What were Kim's lawyers arguing exactly, that judge Kottar-Kotelly objected to? Their argument was partly based on the arguments of the founding fathers on the necessity of taking care when accusing people of Treason. Kim's lawyers asked us to consider, for example, John  Adams, who said
"The men who framed the instruments remembered the crimes that had been perpetrated under the pretense of justice; for the most part they had been traitors themselves, and having risked their necks under the law they feared despotism and arbitrary power more than they feared treason." [0]
Kim's lawyer, Abbe Lowell, also quotes Thomas Jefferson:
"Treason. . . when real, merits the highest punishment. But most codes extend their definitions of treason to acts not really against ones country. They do not distinguish between acts against the government, and acts against the oppressions of the government; the latter are virtues; yet they have furnished more victims to the executioner than the former; because real treasons are rare; oppressions frequent."[0]
Kim's defense argued, if I my interpretation is correct, that Congress intended Treason, which is in the Constitution, to be the main law under which spies and traitors could be prosecuted, and that such prosecutions should be limited only to severe crimes against the security of the country, not anything else. They had all had awful experiences with the British empire and its Monarchical fanatacism with crushing dissent by bloody and violent means. The Espionage Act, therefore, must be carefully considered against the founder's intentions.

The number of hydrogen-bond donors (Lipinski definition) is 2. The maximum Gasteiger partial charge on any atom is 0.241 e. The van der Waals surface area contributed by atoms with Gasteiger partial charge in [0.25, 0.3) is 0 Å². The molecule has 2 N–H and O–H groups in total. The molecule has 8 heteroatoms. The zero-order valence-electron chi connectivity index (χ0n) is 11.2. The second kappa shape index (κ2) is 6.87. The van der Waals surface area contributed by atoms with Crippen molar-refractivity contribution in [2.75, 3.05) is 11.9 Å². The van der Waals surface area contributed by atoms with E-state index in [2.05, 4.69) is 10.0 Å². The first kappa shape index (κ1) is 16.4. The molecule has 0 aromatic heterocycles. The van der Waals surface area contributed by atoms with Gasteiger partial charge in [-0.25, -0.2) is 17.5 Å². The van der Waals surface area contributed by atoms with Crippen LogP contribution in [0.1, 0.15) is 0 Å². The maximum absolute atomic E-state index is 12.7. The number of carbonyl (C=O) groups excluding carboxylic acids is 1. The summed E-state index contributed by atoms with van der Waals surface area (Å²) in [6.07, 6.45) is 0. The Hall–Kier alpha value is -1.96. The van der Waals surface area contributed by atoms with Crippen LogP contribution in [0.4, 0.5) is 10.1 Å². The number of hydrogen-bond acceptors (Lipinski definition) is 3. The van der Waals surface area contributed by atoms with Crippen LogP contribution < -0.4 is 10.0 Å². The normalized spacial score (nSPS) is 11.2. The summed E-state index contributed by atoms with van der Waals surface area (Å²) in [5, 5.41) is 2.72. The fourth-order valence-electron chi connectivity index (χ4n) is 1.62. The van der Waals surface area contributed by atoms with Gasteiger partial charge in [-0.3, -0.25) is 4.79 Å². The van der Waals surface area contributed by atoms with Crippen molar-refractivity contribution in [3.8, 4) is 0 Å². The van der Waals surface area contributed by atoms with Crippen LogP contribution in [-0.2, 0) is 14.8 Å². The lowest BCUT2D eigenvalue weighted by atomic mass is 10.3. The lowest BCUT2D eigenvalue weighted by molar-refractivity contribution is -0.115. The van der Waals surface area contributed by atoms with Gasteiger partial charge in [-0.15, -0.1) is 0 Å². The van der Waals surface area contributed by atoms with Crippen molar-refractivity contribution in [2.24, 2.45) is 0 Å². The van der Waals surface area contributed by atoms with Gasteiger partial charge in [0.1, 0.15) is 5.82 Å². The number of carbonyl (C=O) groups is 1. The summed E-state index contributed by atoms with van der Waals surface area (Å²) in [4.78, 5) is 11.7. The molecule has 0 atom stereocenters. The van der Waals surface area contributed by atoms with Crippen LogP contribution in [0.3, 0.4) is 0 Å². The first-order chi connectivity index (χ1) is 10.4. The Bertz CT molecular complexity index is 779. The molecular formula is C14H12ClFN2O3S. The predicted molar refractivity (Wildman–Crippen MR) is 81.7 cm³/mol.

Kim's defense argues that by using the Espionage Act against him for such a trivial communication with a reporter, the government is essentially violating the fundamental spirit of the Constitution. In other words, the Espionage Act is unconstitutional. Dr. Kim was passing along a tiny, relatively innocuous piece of information, that has almost 0 chance of harming the security of the nation. It is something that officials do every day - something, in fact, that Obama's own staff did for Bob Woodward so that he could write favorable things about them in his book, "Obama's War". Or, as others have argued, as Obama's staff did when leaking details about the raid on Bin Ladin, so that Obama would look strong and powerful and leaderly. Using the Espionage Act to go after Kim thus makes the Espionage Act into a de-facto way for the government to imprison people arbitrarily based on their speech, something that is against the principles of civilization.